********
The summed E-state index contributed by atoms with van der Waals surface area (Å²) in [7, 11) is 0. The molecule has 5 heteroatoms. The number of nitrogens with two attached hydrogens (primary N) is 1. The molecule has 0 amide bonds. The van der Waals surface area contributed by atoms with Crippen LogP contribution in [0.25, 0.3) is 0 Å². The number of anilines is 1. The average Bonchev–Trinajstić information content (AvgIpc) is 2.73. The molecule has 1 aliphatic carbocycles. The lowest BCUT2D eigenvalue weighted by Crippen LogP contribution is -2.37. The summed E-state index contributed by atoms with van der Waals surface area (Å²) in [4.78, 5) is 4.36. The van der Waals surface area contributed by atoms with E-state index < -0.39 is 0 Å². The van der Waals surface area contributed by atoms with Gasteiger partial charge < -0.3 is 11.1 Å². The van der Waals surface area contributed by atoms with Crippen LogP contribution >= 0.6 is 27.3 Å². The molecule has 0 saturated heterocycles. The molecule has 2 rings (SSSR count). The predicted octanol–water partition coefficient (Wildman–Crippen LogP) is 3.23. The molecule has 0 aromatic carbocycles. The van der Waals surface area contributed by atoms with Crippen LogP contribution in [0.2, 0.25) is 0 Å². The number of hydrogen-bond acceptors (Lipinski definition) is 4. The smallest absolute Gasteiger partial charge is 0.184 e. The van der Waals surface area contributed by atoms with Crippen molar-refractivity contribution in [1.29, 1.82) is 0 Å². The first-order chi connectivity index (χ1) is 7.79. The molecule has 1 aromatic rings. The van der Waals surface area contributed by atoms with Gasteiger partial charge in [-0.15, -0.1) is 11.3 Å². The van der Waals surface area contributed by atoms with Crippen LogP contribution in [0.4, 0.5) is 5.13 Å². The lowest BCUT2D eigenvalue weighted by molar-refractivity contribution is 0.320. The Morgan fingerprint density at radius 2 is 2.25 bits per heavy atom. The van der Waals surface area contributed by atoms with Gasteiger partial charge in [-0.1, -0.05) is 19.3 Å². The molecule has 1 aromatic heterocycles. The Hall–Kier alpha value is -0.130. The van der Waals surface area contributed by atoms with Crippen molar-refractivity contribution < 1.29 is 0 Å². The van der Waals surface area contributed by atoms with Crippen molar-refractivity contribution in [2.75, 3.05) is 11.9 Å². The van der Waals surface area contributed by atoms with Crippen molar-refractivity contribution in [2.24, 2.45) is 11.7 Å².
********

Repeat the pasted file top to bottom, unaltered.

The summed E-state index contributed by atoms with van der Waals surface area (Å²) in [7, 11) is 0. The molecule has 5 heteroatoms. The number of nitrogens with two attached hydrogens (primary N) is 1. The molecule has 0 amide bonds. The van der Waals surface area contributed by atoms with Crippen LogP contribution in [0.25, 0.3) is 0 Å². The number of anilines is 1. The average Bonchev–Trinajstić information content (AvgIpc) is 2.73. The molecule has 1 aliphatic carbocycles. The lowest BCUT2D eigenvalue weighted by Crippen LogP contribution is -2.37. The summed E-state index contributed by atoms with van der Waals surface area (Å²) in [4.78, 5) is 4.36. The van der Waals surface area contributed by atoms with E-state index < -0.39 is 0 Å². The van der Waals surface area contributed by atoms with Gasteiger partial charge < -0.3 is 11.1 Å². The van der Waals surface area contributed by atoms with Crippen LogP contribution >= 0.6 is 27.3 Å². The molecule has 0 saturated heterocycles. The molecule has 2 rings (SSSR count). The predicted octanol–water partition coefficient (Wildman–Crippen LogP) is 3.23. The molecule has 0 aromatic carbocycles. The van der Waals surface area contributed by atoms with Crippen LogP contribution in [0.2, 0.25) is 0 Å². The number of hydrogen-bond acceptors (Lipinski definition) is 4. The smallest absolute Gasteiger partial charge is 0.184 e. The van der Waals surface area contributed by atoms with Crippen molar-refractivity contribution in [1.29, 1.82) is 0 Å². The first-order chi connectivity index (χ1) is 7.79. The molecule has 1 aromatic rings. The van der Waals surface area contributed by atoms with Gasteiger partial charge in [-0.15, -0.1) is 11.3 Å². The van der Waals surface area contributed by atoms with Crippen LogP contribution in [0.4, 0.5) is 5.13 Å². The lowest BCUT2D eigenvalue weighted by molar-refractivity contribution is 0.320. The Morgan fingerprint density at radius 2 is 2.25 bits per heavy atom. The van der Waals surface area contributed by atoms with Gasteiger partial charge in [-0.1, -0.05) is 19.3 Å². The molecule has 1 aromatic heterocycles. The Hall–Kier alpha value is -0.130. The van der Waals surface area contributed by atoms with Crippen molar-refractivity contribution < 1.29 is 0 Å². The van der Waals surface area contributed by atoms with Crippen molar-refractivity contribution in [2.75, 3.05) is 11.9 Å². The van der Waals surface area contributed by atoms with Crippen molar-refractivity contribution in [2.24, 2.45) is 11.7 Å².